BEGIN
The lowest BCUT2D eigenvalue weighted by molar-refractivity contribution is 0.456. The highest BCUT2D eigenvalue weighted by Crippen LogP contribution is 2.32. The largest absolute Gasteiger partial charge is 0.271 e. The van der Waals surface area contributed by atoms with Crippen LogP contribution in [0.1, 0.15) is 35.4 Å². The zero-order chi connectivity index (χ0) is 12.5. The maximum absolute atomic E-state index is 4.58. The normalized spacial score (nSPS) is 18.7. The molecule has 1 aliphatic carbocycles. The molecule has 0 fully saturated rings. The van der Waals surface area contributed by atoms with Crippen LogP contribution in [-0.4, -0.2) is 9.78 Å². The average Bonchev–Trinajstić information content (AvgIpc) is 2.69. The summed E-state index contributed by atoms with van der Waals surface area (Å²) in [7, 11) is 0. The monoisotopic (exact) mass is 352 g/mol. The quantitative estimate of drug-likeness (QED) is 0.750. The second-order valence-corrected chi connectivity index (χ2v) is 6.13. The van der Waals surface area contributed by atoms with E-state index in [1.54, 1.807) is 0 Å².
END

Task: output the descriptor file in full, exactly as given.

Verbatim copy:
The lowest BCUT2D eigenvalue weighted by molar-refractivity contribution is 0.456. The highest BCUT2D eigenvalue weighted by Crippen LogP contribution is 2.32. The largest absolute Gasteiger partial charge is 0.271 e. The van der Waals surface area contributed by atoms with Crippen LogP contribution in [0.1, 0.15) is 35.4 Å². The zero-order chi connectivity index (χ0) is 12.5. The maximum absolute atomic E-state index is 4.58. The normalized spacial score (nSPS) is 18.7. The molecule has 1 aliphatic carbocycles. The molecule has 0 fully saturated rings. The van der Waals surface area contributed by atoms with Crippen LogP contribution in [-0.4, -0.2) is 9.78 Å². The average Bonchev–Trinajstić information content (AvgIpc) is 2.69. The summed E-state index contributed by atoms with van der Waals surface area (Å²) in [7, 11) is 0. The monoisotopic (exact) mass is 352 g/mol. The quantitative estimate of drug-likeness (QED) is 0.750. The second-order valence-corrected chi connectivity index (χ2v) is 6.13. The van der Waals surface area contributed by atoms with E-state index in [1.54, 1.807) is 0 Å².